Precision under pressure: How Rupa Rani Tirkey guided India's Lawn Bowls team to gold

Rupa Rani Tirkey competes during Women's Fours (Lawn Bowls) - Gold Medal Match between South Africa and India in the 2022 Commonwealth Games Nathan Stirk/Getty Images

In many ways, Rupa Rani Tirkey's best shot of the Lawn Bowls Women's Four final between India and South Africa on Tuesday was one that eventually made no difference to the score.

With India slightly ahead in the sixth of 15 Ends, she went in for her last shot with the jack nestled between two blue balls from the Indian team, very close to the edge of the ditch. With a South African riposte from Johanna Snyman yet to come, she could have played it safe and just looked to roll her blue ball somewhere close to the Indian clutch and get her team in a position of further comfort.

Instead, the 34-year-old Indian skip - the one who throws last - set one ball rolling through the outside lane, curving late, and continuing to hurdle towards the jack. It nudged an Indian ball and narrowly missed out on contact with the jack. The momentum took it right to the edge of the ditch, and it appeared to gather its thoughts momentarily before gently rolling over.

It yielded nothing but was so audacious in thinking it had team manager Anju Luthra grinning in appreciation and even her opponents giving her approving glances.

As skip, Rupa Rani's job with the Indian team these past few days has been tougher than most in the four-team competition. She has to guide her teammates -- Lovely Choubey, Pinki and Nayanmoni Saikia - through their two shots each before her own turn comes. By then, the collection of balls around the jack, also called the head, is a logjam of red and blue, with little wriggle room for her to work with.

Imagine being handed a painting that is just three-quarters of the way complete, and then being blindfolded before you are handed your brush and colours. The strokes you add then will determine what your painting eventually looks like. The pressure on the skip before her turn is similar; there is pressure of both delivery, and actual execution, which requires ice-cold nerves and red-hot precision.

Think of her as MS Dhoni, that other calm sportsperson from Jharkhand known for an ability to finish, but with a twist: he doesn't get a sight of the ball all the way through. Because the head is invariably along undulations on the far sides of the lawn, the skip is essentially going by what she sees and trying to avoid what she cannot. If you don't get it right, you run the risk of disturbing your team's previous positions, or worse, helping the opponents get their balls into better places.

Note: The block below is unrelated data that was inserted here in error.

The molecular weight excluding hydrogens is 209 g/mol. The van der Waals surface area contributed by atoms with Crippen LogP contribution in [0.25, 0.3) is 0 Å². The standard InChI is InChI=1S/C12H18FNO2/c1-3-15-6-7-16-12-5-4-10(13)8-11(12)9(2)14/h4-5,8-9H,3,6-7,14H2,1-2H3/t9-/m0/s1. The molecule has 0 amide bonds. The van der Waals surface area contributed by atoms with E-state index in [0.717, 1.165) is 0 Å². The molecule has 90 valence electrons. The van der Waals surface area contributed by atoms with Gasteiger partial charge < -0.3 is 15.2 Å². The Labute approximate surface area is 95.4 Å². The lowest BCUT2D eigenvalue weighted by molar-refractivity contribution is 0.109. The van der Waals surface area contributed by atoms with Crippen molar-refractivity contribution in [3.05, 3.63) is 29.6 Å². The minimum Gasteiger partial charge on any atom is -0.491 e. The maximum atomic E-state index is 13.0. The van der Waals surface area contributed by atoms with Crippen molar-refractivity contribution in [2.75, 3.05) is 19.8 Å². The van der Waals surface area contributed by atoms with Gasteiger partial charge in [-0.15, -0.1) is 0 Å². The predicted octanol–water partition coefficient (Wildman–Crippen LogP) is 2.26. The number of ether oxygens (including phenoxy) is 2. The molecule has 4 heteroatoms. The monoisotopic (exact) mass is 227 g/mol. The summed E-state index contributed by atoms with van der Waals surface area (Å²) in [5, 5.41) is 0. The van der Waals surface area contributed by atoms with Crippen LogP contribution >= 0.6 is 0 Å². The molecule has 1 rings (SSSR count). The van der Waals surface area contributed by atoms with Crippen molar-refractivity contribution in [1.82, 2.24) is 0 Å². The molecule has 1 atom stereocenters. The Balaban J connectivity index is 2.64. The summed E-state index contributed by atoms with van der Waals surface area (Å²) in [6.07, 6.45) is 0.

In such trying circumstances, Rupa Rani has consistently delivered for India over the final two days of the competition. Her stunning final shot that wrapped up the semi-final win against New Zealand came with India trailing by one shot and in need of a sure-fire winner.

On Tuesday, she took India into an 8-2 advantage at one stage, before the South Africans launched a blistering comeback. Even in that, Rupa Rani finished off the eighth End by first knocking away two South African balls from near the jack, and then striking the jack away from a clutch of red South African balls to reduce their lead for the end.

Then with India under pressure -- seeing a six-point lead evaporate to trail 10-8 -- she finished the 12th End with one shot striking the jack from the forehand side and then snaking the next through the backhand side to finish within inches of it and draw India level. In a game of close margins, it was a tiny bit of momentum that went a long way towards wresting the gold from what seemed like South Africa's inevitability at that stage.

In a team sport, Rupa Rani stood head and shoulders over both her teammates and her opponents in a memorable week for India at the Commonwealth Games. She was a calm yet decisive conductor when instructing her compatriots, and she was unfailingly brilliant when it came to clutch moments for her team.

India found unlikely heroes in a sport most of the country wouldn't even have cared much about before Tuesday. And in Rupa Rani Tirkey, its most unlikely star.